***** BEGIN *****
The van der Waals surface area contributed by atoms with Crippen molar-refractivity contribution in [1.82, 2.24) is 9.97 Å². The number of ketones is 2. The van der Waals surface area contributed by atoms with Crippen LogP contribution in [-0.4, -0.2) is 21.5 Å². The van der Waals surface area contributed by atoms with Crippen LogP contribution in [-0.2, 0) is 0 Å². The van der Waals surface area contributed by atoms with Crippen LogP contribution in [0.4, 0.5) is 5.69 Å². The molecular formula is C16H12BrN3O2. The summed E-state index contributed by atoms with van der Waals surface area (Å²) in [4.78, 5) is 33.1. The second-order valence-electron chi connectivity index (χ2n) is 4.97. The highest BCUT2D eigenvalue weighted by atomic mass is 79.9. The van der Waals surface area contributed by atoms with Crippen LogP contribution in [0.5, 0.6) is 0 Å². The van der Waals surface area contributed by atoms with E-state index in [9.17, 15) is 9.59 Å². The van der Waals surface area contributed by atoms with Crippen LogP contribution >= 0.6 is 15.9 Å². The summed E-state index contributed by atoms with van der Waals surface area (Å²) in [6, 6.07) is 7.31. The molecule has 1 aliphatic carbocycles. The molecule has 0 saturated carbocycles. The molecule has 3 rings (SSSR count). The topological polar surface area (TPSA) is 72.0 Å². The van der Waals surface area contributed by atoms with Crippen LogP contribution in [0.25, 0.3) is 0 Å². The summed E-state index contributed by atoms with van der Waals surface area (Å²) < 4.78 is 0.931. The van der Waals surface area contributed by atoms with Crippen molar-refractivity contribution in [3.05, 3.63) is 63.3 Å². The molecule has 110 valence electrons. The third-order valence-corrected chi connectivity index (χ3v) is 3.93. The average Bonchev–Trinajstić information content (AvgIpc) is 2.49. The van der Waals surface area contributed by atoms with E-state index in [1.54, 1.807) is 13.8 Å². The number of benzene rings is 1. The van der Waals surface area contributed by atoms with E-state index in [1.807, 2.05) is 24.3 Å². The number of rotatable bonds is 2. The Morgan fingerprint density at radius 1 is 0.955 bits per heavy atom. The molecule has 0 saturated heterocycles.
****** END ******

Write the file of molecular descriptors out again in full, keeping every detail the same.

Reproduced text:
The van der Waals surface area contributed by atoms with Crippen molar-refractivity contribution in [1.82, 2.24) is 9.97 Å². The number of ketones is 2. The van der Waals surface area contributed by atoms with Crippen LogP contribution in [-0.4, -0.2) is 21.5 Å². The van der Waals surface area contributed by atoms with Crippen LogP contribution in [-0.2, 0) is 0 Å². The van der Waals surface area contributed by atoms with Crippen LogP contribution in [0.4, 0.5) is 5.69 Å². The molecular formula is C16H12BrN3O2. The summed E-state index contributed by atoms with van der Waals surface area (Å²) in [4.78, 5) is 33.1. The second-order valence-electron chi connectivity index (χ2n) is 4.97. The highest BCUT2D eigenvalue weighted by atomic mass is 79.9. The van der Waals surface area contributed by atoms with Crippen LogP contribution in [0.5, 0.6) is 0 Å². The van der Waals surface area contributed by atoms with E-state index in [9.17, 15) is 9.59 Å². The van der Waals surface area contributed by atoms with Crippen LogP contribution >= 0.6 is 15.9 Å². The summed E-state index contributed by atoms with van der Waals surface area (Å²) in [6, 6.07) is 7.31. The molecule has 1 aliphatic carbocycles. The molecule has 0 saturated carbocycles. The molecule has 3 rings (SSSR count). The topological polar surface area (TPSA) is 72.0 Å². The van der Waals surface area contributed by atoms with Crippen LogP contribution in [0.25, 0.3) is 0 Å². The summed E-state index contributed by atoms with van der Waals surface area (Å²) < 4.78 is 0.931. The van der Waals surface area contributed by atoms with Crippen molar-refractivity contribution in [3.05, 3.63) is 63.3 Å². The molecule has 110 valence electrons. The third-order valence-corrected chi connectivity index (χ3v) is 3.93. The average Bonchev–Trinajstić information content (AvgIpc) is 2.49. The van der Waals surface area contributed by atoms with E-state index in [1.54, 1.807) is 13.8 Å². The number of benzene rings is 1. The van der Waals surface area contributed by atoms with E-state index in [1.807, 2.05) is 24.3 Å². The number of rotatable bonds is 2. The Morgan fingerprint density at radius 1 is 0.955 bits per heavy atom. The molecule has 0 saturated heterocycles.